Correction: Earlier versions of this article incorrectly said Maryland would be the first state in the country to prohibit colleges and universities from asking student applicants about their criminal records. Louisiana passed a similar law last year.


Michelle Madaio, left, and Lisa Klingenmaier, assistant director of advocacy for Catholic Charities in Baltimore, rally Thursday in Annapolis for lawmakers to override Gov. Larry Hogan's veto of legislation requiring paid sick leave. (Brian Witte/AP)

Maryland’s House of Delegates rejected two of Gov. Larry Hogan’s vetoes Thursday, voting to enact legislation that would require businesses to provide paid sick leave and prohibit public and private colleges and universities from including questions about criminal history on student applications.

The veto overrides were the first official actions for the chamber in what is shaping up to be a contentious 90-day legislative session.

If the Senate also votes to override, the bills will be enacted into law. An aide to Senate President Thomas V. Mike Miller Jr. (D-Calvert) said the Senate could consider the overrides as early as Friday.

The sick-leave bill passed the Senate last year with exactly the two-thirds majority needed for an override. In the face of a strong lobbying campaign by Hogan, some Democrats who voted for it appear now to be wavering.

The measure would require businesses with at least 15 workers to offer five paid sick days a year. Hogan has proposed an alternative plan that would apply to employers with at least 25 workers.

Eight states — Connecticut, California, Massachusetts, Oregon, Vermont, Arizona, Washington and Rhode Island — as well as smaller jurisdictions that include the District and Montgomery County have enacted paid-sick-leave laws.

In the House, Minority Whip Kathy Szeliga (R-Baltimore County) said that the vetoed measure is “too prescriptive” for businesses and would infringe on workers’ privacy by allowing employers to require verification when employees seek more than two consecutive days off for illness or to deal with domestic abuse, sexual assault and stalking.

Szeliga encouraged lawmakers to instead consider Hogan’s proposal, which would allow workers to use sick leave with no questions asked. “There’s a better way to do this,” she said.

Del. Cheryl D. Glenn (D-Baltimore City), who said she is a survivor of domestic abuse, spoke in support of the veto override, saying it was important to ensure victims can take time off work when they need it.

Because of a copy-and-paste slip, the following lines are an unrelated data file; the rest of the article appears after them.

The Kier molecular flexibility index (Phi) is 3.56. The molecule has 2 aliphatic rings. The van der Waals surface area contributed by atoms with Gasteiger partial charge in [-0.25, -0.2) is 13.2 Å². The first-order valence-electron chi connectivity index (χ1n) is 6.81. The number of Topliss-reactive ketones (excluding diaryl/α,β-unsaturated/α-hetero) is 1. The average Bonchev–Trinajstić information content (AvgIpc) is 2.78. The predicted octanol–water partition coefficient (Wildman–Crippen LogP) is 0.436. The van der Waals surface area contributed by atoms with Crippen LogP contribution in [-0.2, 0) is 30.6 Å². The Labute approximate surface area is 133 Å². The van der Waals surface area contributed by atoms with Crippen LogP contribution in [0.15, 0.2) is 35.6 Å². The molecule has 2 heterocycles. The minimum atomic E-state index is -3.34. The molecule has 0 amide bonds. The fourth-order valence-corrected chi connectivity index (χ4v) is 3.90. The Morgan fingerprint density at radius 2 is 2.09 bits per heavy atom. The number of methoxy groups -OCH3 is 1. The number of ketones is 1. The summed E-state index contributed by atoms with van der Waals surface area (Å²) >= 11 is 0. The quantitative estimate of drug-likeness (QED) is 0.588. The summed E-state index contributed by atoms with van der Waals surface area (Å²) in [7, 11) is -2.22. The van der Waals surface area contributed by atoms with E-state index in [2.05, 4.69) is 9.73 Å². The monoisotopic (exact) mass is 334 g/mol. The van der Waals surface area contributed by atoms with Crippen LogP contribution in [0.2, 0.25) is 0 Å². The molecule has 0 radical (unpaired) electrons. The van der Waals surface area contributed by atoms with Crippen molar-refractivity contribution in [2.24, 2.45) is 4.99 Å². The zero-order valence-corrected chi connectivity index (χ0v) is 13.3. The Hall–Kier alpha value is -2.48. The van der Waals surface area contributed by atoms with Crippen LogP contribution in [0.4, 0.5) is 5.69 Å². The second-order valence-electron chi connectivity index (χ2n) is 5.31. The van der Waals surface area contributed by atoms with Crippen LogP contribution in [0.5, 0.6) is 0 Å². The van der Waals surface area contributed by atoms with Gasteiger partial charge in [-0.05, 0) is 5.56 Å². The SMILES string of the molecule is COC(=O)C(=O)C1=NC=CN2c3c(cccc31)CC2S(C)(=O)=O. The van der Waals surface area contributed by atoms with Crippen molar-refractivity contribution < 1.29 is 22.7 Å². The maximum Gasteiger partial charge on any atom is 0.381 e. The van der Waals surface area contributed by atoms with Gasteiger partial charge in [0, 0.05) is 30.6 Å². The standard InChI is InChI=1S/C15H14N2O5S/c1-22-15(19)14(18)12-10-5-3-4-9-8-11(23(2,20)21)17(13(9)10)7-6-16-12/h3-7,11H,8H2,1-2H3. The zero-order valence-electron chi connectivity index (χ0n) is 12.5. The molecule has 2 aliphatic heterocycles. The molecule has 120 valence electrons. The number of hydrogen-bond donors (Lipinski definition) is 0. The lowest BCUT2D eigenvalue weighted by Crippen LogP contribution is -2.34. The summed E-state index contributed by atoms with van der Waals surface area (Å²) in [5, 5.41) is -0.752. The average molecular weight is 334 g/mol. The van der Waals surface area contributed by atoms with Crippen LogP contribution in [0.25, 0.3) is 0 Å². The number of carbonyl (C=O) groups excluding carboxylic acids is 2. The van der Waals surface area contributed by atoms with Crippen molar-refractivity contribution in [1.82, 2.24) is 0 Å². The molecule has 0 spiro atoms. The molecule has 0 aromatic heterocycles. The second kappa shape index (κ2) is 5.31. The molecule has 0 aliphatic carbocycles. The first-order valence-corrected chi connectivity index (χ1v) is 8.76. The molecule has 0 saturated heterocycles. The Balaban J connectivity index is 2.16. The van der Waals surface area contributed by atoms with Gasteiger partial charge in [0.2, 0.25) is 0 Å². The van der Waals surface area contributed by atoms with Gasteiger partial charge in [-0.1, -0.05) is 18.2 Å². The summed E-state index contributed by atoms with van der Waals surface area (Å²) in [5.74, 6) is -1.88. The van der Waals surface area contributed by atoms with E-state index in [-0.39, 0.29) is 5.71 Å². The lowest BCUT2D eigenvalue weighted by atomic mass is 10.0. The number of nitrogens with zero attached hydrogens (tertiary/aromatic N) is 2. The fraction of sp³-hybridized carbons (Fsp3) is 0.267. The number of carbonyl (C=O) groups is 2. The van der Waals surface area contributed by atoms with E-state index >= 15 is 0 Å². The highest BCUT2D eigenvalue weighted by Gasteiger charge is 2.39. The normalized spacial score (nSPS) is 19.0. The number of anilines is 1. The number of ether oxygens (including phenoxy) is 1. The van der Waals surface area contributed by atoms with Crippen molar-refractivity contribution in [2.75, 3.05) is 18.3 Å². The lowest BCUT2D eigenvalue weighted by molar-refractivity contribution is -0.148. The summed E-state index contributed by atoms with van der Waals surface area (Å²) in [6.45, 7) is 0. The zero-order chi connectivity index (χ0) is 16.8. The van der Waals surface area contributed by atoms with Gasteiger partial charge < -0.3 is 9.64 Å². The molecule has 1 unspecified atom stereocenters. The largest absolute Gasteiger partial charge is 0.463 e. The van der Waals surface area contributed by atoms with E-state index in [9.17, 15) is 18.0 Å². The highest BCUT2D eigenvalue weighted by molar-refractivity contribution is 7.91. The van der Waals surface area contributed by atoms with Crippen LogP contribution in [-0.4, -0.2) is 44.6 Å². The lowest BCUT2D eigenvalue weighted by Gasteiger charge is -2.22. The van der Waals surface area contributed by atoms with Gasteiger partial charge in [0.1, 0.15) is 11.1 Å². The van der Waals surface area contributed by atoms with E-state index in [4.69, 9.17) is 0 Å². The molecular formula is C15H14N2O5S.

“I’m the face of so many others who can’t stand here today,” she said. “We can’t let the perfect be the enemy of the good when we look at this issue.”

Hogan press secretary Shareese Churchill dismissed the House vote as “largely a political exercise.”

“Marylanders are more interested in good policy than partisan politics, and there is still time to get this right,” Churchill said in a statement.

The House voted 88 to 52 to enact the sick-leave legislation and 90 to 50 to override Hogan’s veto of the “ban the box” bill.

Maryland is one of more than a dozen states that ban public employers from asking about past convictions on job applications. The “ban the box” legislation for college applications, would be the second law of its kind in the country, and is part of a broader criminal justice effort to help felons remake their lives. Louisiana passed a similar measure last year.

“Our objective is to move people from incarceration to better life,” Del. Maggie L. McIntosh (D-Baltimore City), the lead sponsor, said during the debate.

Hogan vetoed the bill because he said the legislation poses safety risks for universities. Del. Haven N. Shoemaker Jr. (R-Carroll) said the bill “goes way too far,” given a rise in sexual assaults on college campuses, and could lead to unintended consequences.

Hogan spokeswoman Amelia Chasse took issue Thursday with an assertion by McIntosh during the floor debate that sexual assault on campus has more to do with alcohol than with whether schools admit people with criminal records.

“This shows a clear lack of understanding of the seriousness of the issue of sexual assault on campus and comes dangerously close to blaming the victims,” Chasse said.

McIntosh said Chasse was trying to twist her comment. “I’m not referring to victims. I’m referring to perpetrators, and a climate that leads to more sexual abuse,” she said. “Research shows that drinking and drugs has led to sexual violence on campuses.”

The bill does not affect Maryland colleges that use the Common Application or other third-party application systems. But those colleges would be required to include a notice on their websites that any information they receive about criminal history will not disqualify applicants from being accepted.

Also Thursday, the Senate Judicial Proceedings Committee heard from advocates who have been pushing for nearly a decade to pass a bill that would allow women who become pregnant as a result of a rape to terminate an attacker’s parental rights.

The legislation didn’t move out of the General Assembly last session and has become a priority this year. “Time’s up on this one,” Del. Ariana B. Kelly (D-Montgomery), the president of the Women Legislators of Maryland group, told the panel. “We’re ready to see this bill passed.”